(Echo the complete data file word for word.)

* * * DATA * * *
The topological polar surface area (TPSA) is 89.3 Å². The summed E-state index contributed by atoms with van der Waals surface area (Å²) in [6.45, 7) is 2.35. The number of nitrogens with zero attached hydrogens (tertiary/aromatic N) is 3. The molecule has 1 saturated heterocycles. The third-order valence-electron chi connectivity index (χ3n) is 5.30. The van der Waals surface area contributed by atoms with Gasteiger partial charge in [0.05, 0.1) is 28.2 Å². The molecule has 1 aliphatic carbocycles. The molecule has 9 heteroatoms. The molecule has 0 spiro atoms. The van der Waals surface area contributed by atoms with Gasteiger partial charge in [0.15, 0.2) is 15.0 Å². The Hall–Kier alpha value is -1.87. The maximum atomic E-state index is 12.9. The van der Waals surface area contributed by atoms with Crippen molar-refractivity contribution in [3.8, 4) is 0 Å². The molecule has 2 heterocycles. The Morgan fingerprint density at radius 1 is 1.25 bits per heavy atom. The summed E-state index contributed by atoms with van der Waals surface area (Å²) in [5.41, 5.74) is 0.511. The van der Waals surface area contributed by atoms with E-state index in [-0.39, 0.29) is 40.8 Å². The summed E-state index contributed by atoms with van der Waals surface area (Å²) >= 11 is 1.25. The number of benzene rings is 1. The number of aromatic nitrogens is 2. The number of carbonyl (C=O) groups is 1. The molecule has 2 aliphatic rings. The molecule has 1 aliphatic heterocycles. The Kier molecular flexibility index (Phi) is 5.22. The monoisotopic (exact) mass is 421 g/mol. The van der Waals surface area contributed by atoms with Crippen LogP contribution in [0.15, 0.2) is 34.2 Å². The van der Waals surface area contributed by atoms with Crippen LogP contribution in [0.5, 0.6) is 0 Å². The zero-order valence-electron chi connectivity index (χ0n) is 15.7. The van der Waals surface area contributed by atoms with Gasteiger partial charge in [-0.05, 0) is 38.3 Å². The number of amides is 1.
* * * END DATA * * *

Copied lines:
The topological polar surface area (TPSA) is 89.3 Å². The summed E-state index contributed by atoms with van der Waals surface area (Å²) in [6.45, 7) is 2.35. The number of nitrogens with zero attached hydrogens (tertiary/aromatic N) is 3. The molecule has 1 saturated heterocycles. The third-order valence-electron chi connectivity index (χ3n) is 5.30. The van der Waals surface area contributed by atoms with Gasteiger partial charge in [0.05, 0.1) is 28.2 Å². The molecule has 1 aliphatic carbocycles. The molecule has 9 heteroatoms. The molecule has 0 spiro atoms. The van der Waals surface area contributed by atoms with Gasteiger partial charge in [0.15, 0.2) is 15.0 Å². The Hall–Kier alpha value is -1.87. The maximum atomic E-state index is 12.9. The van der Waals surface area contributed by atoms with Crippen molar-refractivity contribution in [3.8, 4) is 0 Å². The molecule has 2 heterocycles. The Morgan fingerprint density at radius 1 is 1.25 bits per heavy atom. The summed E-state index contributed by atoms with van der Waals surface area (Å²) in [5.41, 5.74) is 0.511. The van der Waals surface area contributed by atoms with E-state index in [-0.39, 0.29) is 40.8 Å². The summed E-state index contributed by atoms with van der Waals surface area (Å²) >= 11 is 1.25. The number of benzene rings is 1. The number of aromatic nitrogens is 2. The number of carbonyl (C=O) groups is 1. The molecule has 2 aliphatic rings. The molecule has 1 aliphatic heterocycles. The Kier molecular flexibility index (Phi) is 5.22. The monoisotopic (exact) mass is 421 g/mol. The van der Waals surface area contributed by atoms with Crippen LogP contribution in [0.15, 0.2) is 34.2 Å². The van der Waals surface area contributed by atoms with Crippen LogP contribution in [0.5, 0.6) is 0 Å². The zero-order valence-electron chi connectivity index (χ0n) is 15.7. The van der Waals surface area contributed by atoms with Gasteiger partial charge in [-0.05, 0) is 38.3 Å². The number of amides is 1.